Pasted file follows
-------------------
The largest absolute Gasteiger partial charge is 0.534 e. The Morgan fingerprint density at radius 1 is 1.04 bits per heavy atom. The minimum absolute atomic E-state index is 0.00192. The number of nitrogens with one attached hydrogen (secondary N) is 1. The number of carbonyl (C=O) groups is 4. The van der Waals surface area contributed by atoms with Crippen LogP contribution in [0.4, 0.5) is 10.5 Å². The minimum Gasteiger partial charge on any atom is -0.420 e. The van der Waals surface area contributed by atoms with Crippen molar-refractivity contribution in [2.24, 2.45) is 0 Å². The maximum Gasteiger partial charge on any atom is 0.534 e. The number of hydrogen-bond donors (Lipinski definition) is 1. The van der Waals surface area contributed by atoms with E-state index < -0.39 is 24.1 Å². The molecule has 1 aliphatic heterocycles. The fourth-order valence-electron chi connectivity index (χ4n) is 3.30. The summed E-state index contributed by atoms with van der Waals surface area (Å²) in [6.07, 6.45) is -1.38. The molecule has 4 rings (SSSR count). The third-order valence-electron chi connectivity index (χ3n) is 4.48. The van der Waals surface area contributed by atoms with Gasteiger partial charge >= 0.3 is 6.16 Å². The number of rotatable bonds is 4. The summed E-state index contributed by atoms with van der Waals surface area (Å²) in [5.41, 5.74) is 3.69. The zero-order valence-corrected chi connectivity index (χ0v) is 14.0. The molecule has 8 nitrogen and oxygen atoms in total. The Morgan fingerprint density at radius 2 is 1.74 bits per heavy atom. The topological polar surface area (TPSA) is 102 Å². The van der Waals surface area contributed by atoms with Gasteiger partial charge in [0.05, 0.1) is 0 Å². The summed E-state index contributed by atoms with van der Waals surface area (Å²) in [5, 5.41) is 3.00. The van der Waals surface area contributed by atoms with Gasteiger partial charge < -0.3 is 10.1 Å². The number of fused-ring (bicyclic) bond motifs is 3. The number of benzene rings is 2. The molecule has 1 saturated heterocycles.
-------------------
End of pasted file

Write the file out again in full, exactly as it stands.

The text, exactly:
The largest absolute Gasteiger partial charge is 0.534 e. The Morgan fingerprint density at radius 1 is 1.04 bits per heavy atom. The minimum absolute atomic E-state index is 0.00192. The number of nitrogens with one attached hydrogen (secondary N) is 1. The number of carbonyl (C=O) groups is 4. The van der Waals surface area contributed by atoms with Crippen LogP contribution in [0.4, 0.5) is 10.5 Å². The minimum Gasteiger partial charge on any atom is -0.420 e. The van der Waals surface area contributed by atoms with Crippen molar-refractivity contribution in [2.24, 2.45) is 0 Å². The maximum Gasteiger partial charge on any atom is 0.534 e. The number of hydrogen-bond donors (Lipinski definition) is 1. The van der Waals surface area contributed by atoms with E-state index < -0.39 is 24.1 Å². The molecule has 1 aliphatic heterocycles. The fourth-order valence-electron chi connectivity index (χ4n) is 3.30. The summed E-state index contributed by atoms with van der Waals surface area (Å²) in [6.07, 6.45) is -1.38. The molecule has 4 rings (SSSR count). The third-order valence-electron chi connectivity index (χ3n) is 4.48. The van der Waals surface area contributed by atoms with Gasteiger partial charge >= 0.3 is 6.16 Å². The number of rotatable bonds is 4. The summed E-state index contributed by atoms with van der Waals surface area (Å²) in [5.41, 5.74) is 3.69. The zero-order valence-corrected chi connectivity index (χ0v) is 14.0. The molecule has 8 nitrogen and oxygen atoms in total. The Morgan fingerprint density at radius 2 is 1.74 bits per heavy atom. The topological polar surface area (TPSA) is 102 Å². The van der Waals surface area contributed by atoms with Gasteiger partial charge in [0.05, 0.1) is 0 Å². The summed E-state index contributed by atoms with van der Waals surface area (Å²) in [5, 5.41) is 3.00. The van der Waals surface area contributed by atoms with Gasteiger partial charge < -0.3 is 10.1 Å². The number of fused-ring (bicyclic) bond motifs is 3. The number of benzene rings is 2. The molecule has 1 saturated heterocycles.